Find out about recreational opportunities in the Santa Monica Mountains National Recreation Area. CORBA and Girlz Gone Riding will be there with skills demonstrations, and CORBA’s Youth Adventures will have a kid’s safety rodeo and short trail rides, with bikes provided.
Archive for the ‘CORBA Youth Adventures’ Category
Some of these sweet Niner frames will be put into CORBA’s Youth Adventures fleet, where at-risk youth are given the opportunity to experience the joy of cycling on trails in our State Parks. Others will be raffled off to reward volunteers who come out for CORBA’s trailwork days, or to raise funds to support our programs. The generous donation will also benefit our neighboring IMBA Chapters, including the Santa Barbara Mountain Bike Trail Volunteers, Mount Wilson Bicycling Association, SHARE Mountain Bike Club and the San Diego Mountain Bike Association.
Niner has a strong history of supporting mountain biking advocacy. They truly understand that more trail opportunities helps grow the sport, and everyone benefits. As an Above and Beyond IMBA Corporate Member their custom IMBA-themed bikes have generated many thousands of dollars for IMBA at the national level. For many years they have also been there to support CORBA’s efforts at the local level.
They also understand mountain bikes themselves, making some of the sweetest mountain bikes available. Niner were among the original proponents of 29 inch wheels, and have helped advance the state-of-the-art in off-road bicycle design.
We thank Niner for their generous and ongoing support, which will ultimately benefit trails and mountain bikers throughout Southern California.
Sunday, June 9, 2013, a memorial service was held for former CORBA Treasurer and Board Member Danusia Bennett-Taber. Around 80 friends, family, fellow volunteers, agency representatives, and one friendly horse, hiked or rode in to a secluded corner of Malibu Creek State Park. Under the majestic oaks with the sounds of rustling leaves and bird songs–one of Danusia’s favorite places in the park–people recalled some of their fond memories of her.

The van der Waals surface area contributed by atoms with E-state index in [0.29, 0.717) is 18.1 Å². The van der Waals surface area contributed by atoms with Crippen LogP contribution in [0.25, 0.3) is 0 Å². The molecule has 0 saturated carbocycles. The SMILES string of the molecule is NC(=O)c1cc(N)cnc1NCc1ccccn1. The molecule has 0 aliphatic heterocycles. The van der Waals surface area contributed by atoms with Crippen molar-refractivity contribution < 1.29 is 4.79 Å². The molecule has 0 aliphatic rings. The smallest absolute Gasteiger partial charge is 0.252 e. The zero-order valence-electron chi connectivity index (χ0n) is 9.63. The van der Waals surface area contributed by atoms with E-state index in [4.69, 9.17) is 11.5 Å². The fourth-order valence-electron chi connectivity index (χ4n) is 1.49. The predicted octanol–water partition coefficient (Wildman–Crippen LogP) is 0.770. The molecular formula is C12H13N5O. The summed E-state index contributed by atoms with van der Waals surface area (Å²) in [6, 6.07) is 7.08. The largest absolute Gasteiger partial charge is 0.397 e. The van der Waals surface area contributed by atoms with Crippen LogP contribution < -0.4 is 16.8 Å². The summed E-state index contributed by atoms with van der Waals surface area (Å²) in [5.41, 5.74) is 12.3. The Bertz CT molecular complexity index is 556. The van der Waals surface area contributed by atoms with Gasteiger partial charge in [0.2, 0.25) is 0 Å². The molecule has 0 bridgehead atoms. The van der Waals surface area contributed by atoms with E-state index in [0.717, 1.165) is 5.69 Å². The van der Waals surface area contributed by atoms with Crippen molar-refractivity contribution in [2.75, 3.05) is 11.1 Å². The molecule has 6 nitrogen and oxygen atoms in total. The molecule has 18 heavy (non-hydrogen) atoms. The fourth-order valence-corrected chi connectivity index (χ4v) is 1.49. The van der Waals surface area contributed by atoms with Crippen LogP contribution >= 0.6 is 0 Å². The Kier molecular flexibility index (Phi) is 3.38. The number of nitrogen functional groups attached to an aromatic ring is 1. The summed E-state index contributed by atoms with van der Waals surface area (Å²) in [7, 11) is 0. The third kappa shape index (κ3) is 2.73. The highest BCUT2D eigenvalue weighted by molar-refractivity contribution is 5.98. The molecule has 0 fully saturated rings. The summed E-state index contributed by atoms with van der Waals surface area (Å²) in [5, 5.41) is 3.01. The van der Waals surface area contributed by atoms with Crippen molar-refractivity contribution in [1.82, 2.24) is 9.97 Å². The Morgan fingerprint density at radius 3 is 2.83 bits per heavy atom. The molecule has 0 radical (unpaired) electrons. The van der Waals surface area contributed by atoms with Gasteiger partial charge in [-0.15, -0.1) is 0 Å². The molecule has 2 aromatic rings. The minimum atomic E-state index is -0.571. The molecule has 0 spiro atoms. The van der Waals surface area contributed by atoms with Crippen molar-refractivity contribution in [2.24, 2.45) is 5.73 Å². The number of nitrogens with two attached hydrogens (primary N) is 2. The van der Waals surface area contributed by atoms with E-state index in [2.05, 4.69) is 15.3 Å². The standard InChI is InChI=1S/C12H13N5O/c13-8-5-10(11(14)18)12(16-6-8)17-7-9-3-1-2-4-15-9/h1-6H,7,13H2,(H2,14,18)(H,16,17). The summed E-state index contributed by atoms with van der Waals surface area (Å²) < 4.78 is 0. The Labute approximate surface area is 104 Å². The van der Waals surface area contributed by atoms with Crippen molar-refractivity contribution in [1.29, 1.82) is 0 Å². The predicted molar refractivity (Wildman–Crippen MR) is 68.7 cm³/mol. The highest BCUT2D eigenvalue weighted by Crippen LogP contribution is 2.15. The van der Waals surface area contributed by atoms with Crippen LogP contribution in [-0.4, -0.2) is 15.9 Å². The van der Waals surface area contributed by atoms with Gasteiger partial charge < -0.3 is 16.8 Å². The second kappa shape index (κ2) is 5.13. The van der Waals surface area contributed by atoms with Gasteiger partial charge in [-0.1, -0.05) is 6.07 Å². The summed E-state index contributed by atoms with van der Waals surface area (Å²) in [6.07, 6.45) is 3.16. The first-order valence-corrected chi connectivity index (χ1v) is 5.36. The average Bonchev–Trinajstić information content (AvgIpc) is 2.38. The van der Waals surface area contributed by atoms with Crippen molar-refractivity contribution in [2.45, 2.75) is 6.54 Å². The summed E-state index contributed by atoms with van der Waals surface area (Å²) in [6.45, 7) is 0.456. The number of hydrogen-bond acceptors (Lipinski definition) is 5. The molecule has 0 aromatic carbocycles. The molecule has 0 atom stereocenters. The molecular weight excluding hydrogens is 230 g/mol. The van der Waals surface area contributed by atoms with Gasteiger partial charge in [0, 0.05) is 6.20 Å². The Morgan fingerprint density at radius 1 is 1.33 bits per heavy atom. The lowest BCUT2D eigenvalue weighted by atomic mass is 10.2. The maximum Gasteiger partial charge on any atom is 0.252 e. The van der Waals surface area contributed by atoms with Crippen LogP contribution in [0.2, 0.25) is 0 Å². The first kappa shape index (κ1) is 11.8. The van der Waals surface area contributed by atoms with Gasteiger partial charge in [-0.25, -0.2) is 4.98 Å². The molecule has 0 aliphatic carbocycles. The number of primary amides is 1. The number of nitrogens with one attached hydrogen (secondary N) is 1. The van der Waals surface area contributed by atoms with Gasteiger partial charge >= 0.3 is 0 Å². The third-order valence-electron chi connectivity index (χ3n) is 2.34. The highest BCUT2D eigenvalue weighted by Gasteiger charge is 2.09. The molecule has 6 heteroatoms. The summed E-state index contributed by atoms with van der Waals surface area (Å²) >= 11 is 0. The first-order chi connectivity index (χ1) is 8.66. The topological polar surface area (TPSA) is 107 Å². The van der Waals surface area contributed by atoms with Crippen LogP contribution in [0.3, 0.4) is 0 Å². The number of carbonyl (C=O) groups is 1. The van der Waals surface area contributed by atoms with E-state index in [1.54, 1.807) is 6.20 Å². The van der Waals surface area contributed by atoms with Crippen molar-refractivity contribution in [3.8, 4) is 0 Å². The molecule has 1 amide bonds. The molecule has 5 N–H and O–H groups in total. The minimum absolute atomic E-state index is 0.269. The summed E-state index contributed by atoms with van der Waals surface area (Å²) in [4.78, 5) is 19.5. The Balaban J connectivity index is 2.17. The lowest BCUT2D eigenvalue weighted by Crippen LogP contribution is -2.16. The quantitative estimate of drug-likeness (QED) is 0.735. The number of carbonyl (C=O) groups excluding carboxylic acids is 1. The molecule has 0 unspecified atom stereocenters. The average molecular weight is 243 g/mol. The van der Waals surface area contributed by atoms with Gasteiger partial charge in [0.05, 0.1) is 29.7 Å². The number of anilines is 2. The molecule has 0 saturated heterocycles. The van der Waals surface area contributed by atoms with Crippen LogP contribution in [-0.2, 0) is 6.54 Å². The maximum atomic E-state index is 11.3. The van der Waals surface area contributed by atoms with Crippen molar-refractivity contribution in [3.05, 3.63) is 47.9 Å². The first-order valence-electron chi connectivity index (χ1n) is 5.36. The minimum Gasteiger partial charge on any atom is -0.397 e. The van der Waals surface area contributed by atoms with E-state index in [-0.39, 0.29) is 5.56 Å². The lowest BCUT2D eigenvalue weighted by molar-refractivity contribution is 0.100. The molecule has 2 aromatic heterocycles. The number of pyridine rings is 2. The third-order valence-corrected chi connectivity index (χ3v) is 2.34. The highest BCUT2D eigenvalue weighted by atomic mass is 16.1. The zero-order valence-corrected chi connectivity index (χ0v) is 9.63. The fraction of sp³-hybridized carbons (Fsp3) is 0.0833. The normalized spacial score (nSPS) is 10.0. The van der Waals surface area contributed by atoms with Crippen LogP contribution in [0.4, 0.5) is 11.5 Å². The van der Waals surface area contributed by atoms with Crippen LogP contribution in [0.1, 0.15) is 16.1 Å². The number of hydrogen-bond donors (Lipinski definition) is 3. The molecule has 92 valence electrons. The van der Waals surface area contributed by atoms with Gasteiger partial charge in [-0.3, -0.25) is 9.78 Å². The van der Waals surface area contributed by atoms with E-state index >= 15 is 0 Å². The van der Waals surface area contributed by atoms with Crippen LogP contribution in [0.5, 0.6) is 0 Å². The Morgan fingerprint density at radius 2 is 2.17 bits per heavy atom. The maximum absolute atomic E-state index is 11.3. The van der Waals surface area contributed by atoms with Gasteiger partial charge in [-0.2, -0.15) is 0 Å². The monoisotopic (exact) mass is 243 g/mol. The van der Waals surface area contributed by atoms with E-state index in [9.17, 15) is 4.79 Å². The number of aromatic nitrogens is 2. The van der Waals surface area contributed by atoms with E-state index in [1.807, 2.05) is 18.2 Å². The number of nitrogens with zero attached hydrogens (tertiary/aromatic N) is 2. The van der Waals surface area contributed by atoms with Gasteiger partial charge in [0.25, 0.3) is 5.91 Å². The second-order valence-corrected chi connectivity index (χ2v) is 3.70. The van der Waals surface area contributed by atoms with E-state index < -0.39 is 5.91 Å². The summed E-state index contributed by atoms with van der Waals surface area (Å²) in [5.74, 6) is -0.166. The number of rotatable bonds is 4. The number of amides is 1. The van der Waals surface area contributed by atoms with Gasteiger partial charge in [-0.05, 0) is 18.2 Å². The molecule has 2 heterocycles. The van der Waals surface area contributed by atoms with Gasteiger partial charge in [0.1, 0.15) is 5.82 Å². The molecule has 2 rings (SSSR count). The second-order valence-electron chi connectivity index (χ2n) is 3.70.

It was especially clear that there was much more to this wonderful woman than any of us really knew, except perhaps her husband Don, whose recollections brought both smiles and tears to the gathered crowd. We, as CORBA Board members knew her as a diligent and passionate volunteer who loved the mountains and the trails, with a penchant for making sure everything was done correctly.
Her family knew she volunteered, but according to them, she had never made any big deal of it. It was just something she did. CORBA’s Steve Messer talked about her legacy and dedication to mountain biking (copied below), the depth of which was unknown to her family. In fact, this was a common theme among those who spoke. Everyone seemed to know a different side of this remarkable woman. But the common thread was that she touched many people, in many meaningful ways.
Many thanks to the numerous past and present CORBA board members and volunteers who came out to celebrate her life, and our sincerest condolences to her non-mountain biking family and friends.
Special thanks go to Wendy Engelberg, who organized the service. Wendy collaborated with Danusia on a final project, a bell program that will serve multiple purposes: It will remind everyone of Danusia’s great work for the trail community, help ease tensions on the trails from user conflict, and raise money for the Sarcoma Alliance that helped Danusia through the most difficult times of her life. Look for the official announcement in the coming weeks.
Danusia’s Legacy with CORBA
Danusia joined CORBA’s board in 2007. I’d met her and worked as a volunteer with CORBA in the years prior to that, before I was asked to join the Board. But it wasn’t really until I learned the inner workings of CORBA that I came to appreciate how integral she was to the organization.
Danusia helped set-up CORBA up for a solid future in so many ways. Everything we’ve done since and all we’ve yet to accomplish are in many ways possible because of her efforts. She was the backbone of CORBA. Much like the Backbone trail that connects the various Parks that make the Santa Monica Mountains, Danusia’s work within CORBA connected all our various programs and made sure they had a solid core foundation from which to grow. For a few years there were just three of us running CORBA, and she was always there to make sure that Mark and I didn’t overlook some detail that could have caused problems, or miss a paperwork filing deadline. She had our backs.
It’s thanks to her expertise with computers and accounting that our books are in order, our finances are handled and up to date. She left us in a much better state than when she joined CORBA’s Board and became Treasurer. Though she retired from the Board just over a year ago, she never really stopped volunteering.
Just a two weeks ago, she was making sure that CORBA’s 2012 tax filings were all in order. Despite her personal challenges, CORBA’s work was all-important to her. She set us up with the tools to move forward and continue our work uninterrupted.